LGC questions how it will pay back $17.1 million to trust
But the man who has contested the organization for over a decade said cities and towns could be on the hook.
Since its inception in 2000, the workers' compensation program has lost money annually and has been subsidized by contributions from LGC's health insurance risk pool and from members of the property and liability risk pool. The Secretary of State's Office in August ordered LGC to repay the money, along with $36 million more from the health insurance and property and liability pools, to towns and cities in the health insurance pool by Dec. 1. The LGC has appealed the order to the state Supreme Court.
"It is a large amount of money," said Wendy Parker, deputy director for risk pool operations. "I wish we had some leniency on how to repay that."
The health insurance pool and property and liability program each have cash assets beyond the amount required to be repaid by the order, but the workers' compensation program has none, leaving the LGC scrambling to figure out where the money will come from.
"It's a priority and the (Property and Liability Trust) Board is working on that," Parker said. "But we do not have details at this time."
David Lang, president of the Professional Fire Fighters of New Hampshire, said he believes towns and cities participating in the workers' compensation program would have to pay the obligation.
Lang, who led a decade-long battle to force LGC to publicly disclose how it was spending money collected from its risk pool, cited a state law, RSA 281-a, which says: "Each year, as actuarially determined, the legislative body shall appropriate sufficient funds to create a financial reserve until all outstanding claims are disposed of. If additional funds are needed to increase the loss fund in any given year, the legislative body shall appropriate such funds as are necessary."
Lang said LGC, by subsidizing the program, failed to acquire those funds all along.
"The LGC is not some proprietary, standalone organization. It's merely a collection of cities and towns who got together to share risk," he said. "Therefore, by their very nature, as I read the law, they are required to share the gain and, at the same time, share the pain."
Parker said LGC's legal counsel has opined that RSA 281-a does not apply to the Secretary of State order. She pointed out that the Secretary of State's order calls for the Property and Liability Trust, which is the workers' compensation program's parent entity, to repay the money.
She said this places the order under the auspices of another state law, RSA 5-b, which says, in part, that participation of a political subdivision in a risk pool, such as the workers' compensation program, "shall not subject any such political subdivision to any liability to any third party for the acts or omissions of the pooled risk management program."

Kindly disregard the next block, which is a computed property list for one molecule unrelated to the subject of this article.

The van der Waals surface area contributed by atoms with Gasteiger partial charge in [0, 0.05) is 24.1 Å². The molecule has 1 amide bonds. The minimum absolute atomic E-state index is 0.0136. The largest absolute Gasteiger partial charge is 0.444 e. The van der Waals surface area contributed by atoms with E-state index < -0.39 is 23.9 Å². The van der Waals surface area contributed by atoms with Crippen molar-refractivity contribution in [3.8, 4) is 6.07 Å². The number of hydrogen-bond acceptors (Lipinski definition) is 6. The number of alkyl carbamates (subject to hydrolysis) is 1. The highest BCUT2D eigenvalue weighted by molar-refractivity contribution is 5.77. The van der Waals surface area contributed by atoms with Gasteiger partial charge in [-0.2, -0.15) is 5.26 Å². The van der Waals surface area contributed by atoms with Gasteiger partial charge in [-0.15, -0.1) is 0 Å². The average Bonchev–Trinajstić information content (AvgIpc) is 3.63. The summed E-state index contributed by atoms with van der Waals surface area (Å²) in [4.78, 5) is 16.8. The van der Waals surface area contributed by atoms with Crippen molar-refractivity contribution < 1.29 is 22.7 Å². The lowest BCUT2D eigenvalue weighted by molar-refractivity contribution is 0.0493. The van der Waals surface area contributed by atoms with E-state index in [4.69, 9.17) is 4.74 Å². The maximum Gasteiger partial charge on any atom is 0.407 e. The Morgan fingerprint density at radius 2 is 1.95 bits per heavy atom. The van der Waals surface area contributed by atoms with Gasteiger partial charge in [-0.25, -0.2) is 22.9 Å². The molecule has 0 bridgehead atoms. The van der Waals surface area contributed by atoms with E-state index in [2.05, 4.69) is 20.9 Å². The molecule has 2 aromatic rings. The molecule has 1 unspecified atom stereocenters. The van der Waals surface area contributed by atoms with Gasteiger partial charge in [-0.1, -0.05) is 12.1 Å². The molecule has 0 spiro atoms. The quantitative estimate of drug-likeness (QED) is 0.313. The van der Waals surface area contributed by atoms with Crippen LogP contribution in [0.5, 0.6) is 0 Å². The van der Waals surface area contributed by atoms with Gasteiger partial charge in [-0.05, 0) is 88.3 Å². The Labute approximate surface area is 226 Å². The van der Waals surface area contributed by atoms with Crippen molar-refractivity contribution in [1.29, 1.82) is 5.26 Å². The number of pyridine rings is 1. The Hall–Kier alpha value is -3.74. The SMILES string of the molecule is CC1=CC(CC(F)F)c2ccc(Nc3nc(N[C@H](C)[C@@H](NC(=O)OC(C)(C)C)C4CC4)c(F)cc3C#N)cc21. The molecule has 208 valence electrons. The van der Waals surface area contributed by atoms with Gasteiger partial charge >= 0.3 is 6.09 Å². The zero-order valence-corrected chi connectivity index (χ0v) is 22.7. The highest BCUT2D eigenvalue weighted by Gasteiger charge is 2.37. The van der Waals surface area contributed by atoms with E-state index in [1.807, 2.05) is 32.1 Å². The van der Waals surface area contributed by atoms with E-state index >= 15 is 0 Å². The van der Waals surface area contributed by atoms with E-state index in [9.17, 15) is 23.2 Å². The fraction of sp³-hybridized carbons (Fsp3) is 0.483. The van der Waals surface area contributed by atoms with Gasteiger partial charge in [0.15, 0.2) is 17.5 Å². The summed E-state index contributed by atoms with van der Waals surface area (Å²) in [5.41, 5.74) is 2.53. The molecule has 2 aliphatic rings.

"As such, the provisions of RSA 281-a are not applicable in this scenario." she said. "Furthermore, we do not believe that the law which governs our risk pool would allow the workers' comp program's member towns, cities and school districts to be on the hook individually for repaying the money."
Lang, however, said LGC's own rules would indicate that the towns and cities would have to pay. He provided the New Hampshire Union Leader with a copy of the workers' compensation program's agreement with member cities and towns - which he acquired through a right-to-know request - and which reads that the Workers' Compensation Trust: "shall be entitled to assess the applicable Participants of the Workers' Compensation Plan and/or Unemployment Compensation Plan the amounts necessary to indemnify such other Plan, (Property and Liability Trust) or LGC."
Asked for response to Lang's claim, Parker on Friday night repeated what she said was LGC legal counsel's opinion.
In a lengthy report in the New Hampshire Sunday News last week, LGC Board Chairman Thomas Enright said the workers' compensation program would have to close unless the Supreme Court reverses the Secretary of State Office's ruling.
Parker said LGC staff and board members are doing all they can to prevent the workers' compensation program from collapsing.
"I can't say definitively that it's not going to happen," she said. "However, the board is 100 percent committed to finding a solution to this issue."
No matter what happens to the program, existing claims would be covered through a secure guaranty of about $11.4 million that is under the control of the Department of Labor. Parker said the guaranty, a security deposit held at Merrimack County Savings Bank, is backed by a claims reserve the workers' compensation program holds of $11.4 million in investment securities.
Lang had long contended that the health insurance program was subsidizing workers' compensation. He said the claims reserves that, according to audits, are held under workers' compensation were funds derived from contributions by the health insurance and property and liability programs. He said this is problematic because the risk pool members are not identical, meaning taxpayer funds paying into one pool are subsidizing members of a different pool.
Parker said the assertion is correct and that contributions by the other programs, which were as much as $4 million annually, helped fund the workers' compensation program to pay for reinsurance, operating costs, current claims and to build a claims reserve.
The Secretary of State's order said the practice of using health insurance funds to subsidize the program was illegal and, according to audits, that practice has ceased.
However, Parker said, "Property and Liability Trust continues to assist and support workers' compensation."